You may also like: 4 Romantic Places to Visit in Spain With Your Sweetheart

Pulpo á Feira

Octopi are fascinating, highly intelligent creatures able to perform astonishing tricks. They’re definitely clever folks. That’s why some might feel uncomfortable, or just downright sad, when thinking about eating them. In Spain, however, it’s one of the most popular and demanded side plates (raciones) in any bar or taberna. Especially in the northwestern region of Galicia, where this extraordinary cephalopod is cooked to perfection using a particular technique known as “á feira” consisting of slicing it and serving it with salt, olive oil, and pimentón (a typically Spanish kind of paprika). Feel adventurous enough to prepare it at home when you come back from your Spaniard trip? Here’s a pro advice: soak the wooden serving plate with the cooking water. That’d mix with the octopus juices and the olive oil, creating a dipping sauce to die for!


Not shocked by any of the above yet? Unimpressed? Ok, hot shot, brace yourself…and go eat some bulls’ testicles. No, really. Go ahead. It’s not like you’d be the only one, anyway! Because yes, you guessed it right…bulls’ testicles can be and are prepared for human consumption. And yes, although it may sound absolutely revolting — just do yourself a favor and don’t Google it –, culinary gourmets treat these criadillas as a select delicacy. They are especially popular in the southern region of Murcia, although you can find them pretty much throughout the country. Bet you didn’t think about that when booking those cheap non stop flights to Spain, right? In fact, there are as many ways to cook criadillas as you’d expect with any other kind of meat. Serving them sliced with a breading coat in order to mask their baffling origins is usually the way to go, though…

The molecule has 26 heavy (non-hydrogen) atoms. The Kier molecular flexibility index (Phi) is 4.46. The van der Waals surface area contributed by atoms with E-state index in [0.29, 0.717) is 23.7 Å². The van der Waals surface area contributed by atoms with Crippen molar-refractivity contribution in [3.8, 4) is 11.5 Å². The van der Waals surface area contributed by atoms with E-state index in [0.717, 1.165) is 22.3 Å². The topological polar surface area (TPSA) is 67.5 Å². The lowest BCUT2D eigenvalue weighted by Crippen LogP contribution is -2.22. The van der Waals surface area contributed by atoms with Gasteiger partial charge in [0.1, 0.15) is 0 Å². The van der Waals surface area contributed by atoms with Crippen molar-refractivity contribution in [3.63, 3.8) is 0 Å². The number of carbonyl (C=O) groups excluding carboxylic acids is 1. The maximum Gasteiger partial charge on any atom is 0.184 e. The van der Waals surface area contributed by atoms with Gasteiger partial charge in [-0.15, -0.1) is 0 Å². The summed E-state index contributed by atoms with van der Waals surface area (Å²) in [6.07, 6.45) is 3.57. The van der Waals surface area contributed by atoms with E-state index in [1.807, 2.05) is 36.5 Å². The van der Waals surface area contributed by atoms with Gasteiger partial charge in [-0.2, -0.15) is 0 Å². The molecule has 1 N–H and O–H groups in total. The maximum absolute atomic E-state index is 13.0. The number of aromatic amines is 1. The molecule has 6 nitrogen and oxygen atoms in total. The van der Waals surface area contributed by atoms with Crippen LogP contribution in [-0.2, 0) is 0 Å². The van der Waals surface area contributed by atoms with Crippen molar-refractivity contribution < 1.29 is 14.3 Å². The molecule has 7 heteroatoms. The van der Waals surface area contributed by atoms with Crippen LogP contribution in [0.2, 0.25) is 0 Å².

Have you tried any other surprising delicacy while visiting Europe? Let us know at our comments section below!

About the author

Javier Peinado

Born in Barcelona. Raised in Madrid. New Yorker at heart. When he is not geeking out at a comic book convention or binge-watching superhero shows, this bilingual journalist loves to discover secret venues and hidden places around the world to fill his insatiable wanderlust. He also digs into ghost-busting, Bigfoot-hunting, and UFO-sighting. The truth is out there.